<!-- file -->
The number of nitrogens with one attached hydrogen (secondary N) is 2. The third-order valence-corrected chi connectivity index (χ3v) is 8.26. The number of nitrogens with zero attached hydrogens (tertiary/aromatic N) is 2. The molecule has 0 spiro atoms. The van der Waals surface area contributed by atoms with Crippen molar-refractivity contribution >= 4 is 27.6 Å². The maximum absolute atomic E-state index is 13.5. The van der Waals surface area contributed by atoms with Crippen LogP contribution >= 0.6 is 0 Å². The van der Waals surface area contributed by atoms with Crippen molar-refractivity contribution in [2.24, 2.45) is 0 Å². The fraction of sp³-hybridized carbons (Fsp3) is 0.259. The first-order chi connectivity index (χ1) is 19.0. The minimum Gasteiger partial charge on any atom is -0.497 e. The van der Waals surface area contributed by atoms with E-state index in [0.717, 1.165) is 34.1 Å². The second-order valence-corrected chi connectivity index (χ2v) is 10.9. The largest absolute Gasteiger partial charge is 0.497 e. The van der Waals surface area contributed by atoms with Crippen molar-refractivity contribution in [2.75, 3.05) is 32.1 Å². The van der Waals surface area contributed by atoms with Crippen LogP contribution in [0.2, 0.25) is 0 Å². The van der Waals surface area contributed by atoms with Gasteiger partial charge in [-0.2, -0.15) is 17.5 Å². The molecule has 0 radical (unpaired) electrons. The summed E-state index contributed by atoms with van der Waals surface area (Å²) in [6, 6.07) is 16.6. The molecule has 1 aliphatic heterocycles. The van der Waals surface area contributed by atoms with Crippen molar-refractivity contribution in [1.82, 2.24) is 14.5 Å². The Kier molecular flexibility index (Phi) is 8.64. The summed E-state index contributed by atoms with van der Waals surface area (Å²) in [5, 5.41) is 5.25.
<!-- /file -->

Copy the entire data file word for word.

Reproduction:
The number of nitrogens with one attached hydrogen (secondary N) is 2. The third-order valence-corrected chi connectivity index (χ3v) is 8.26. The number of nitrogens with zero attached hydrogens (tertiary/aromatic N) is 2. The molecule has 0 spiro atoms. The van der Waals surface area contributed by atoms with Crippen molar-refractivity contribution >= 4 is 27.6 Å². The maximum absolute atomic E-state index is 13.5. The van der Waals surface area contributed by atoms with Crippen LogP contribution >= 0.6 is 0 Å². The van der Waals surface area contributed by atoms with Crippen molar-refractivity contribution in [2.24, 2.45) is 0 Å². The fraction of sp³-hybridized carbons (Fsp3) is 0.259. The first-order chi connectivity index (χ1) is 19.0. The minimum Gasteiger partial charge on any atom is -0.497 e. The van der Waals surface area contributed by atoms with E-state index in [0.717, 1.165) is 34.1 Å². The second-order valence-corrected chi connectivity index (χ2v) is 10.9. The largest absolute Gasteiger partial charge is 0.497 e. The van der Waals surface area contributed by atoms with Crippen molar-refractivity contribution in [2.75, 3.05) is 32.1 Å². The van der Waals surface area contributed by atoms with Crippen LogP contribution in [0.2, 0.25) is 0 Å². The van der Waals surface area contributed by atoms with Gasteiger partial charge in [-0.2, -0.15) is 17.5 Å². The molecule has 0 radical (unpaired) electrons. The summed E-state index contributed by atoms with van der Waals surface area (Å²) in [6, 6.07) is 16.6. The molecule has 1 aliphatic heterocycles. The van der Waals surface area contributed by atoms with Crippen molar-refractivity contribution in [1.82, 2.24) is 14.5 Å². The Kier molecular flexibility index (Phi) is 8.64. The summed E-state index contributed by atoms with van der Waals surface area (Å²) in [5, 5.41) is 5.25.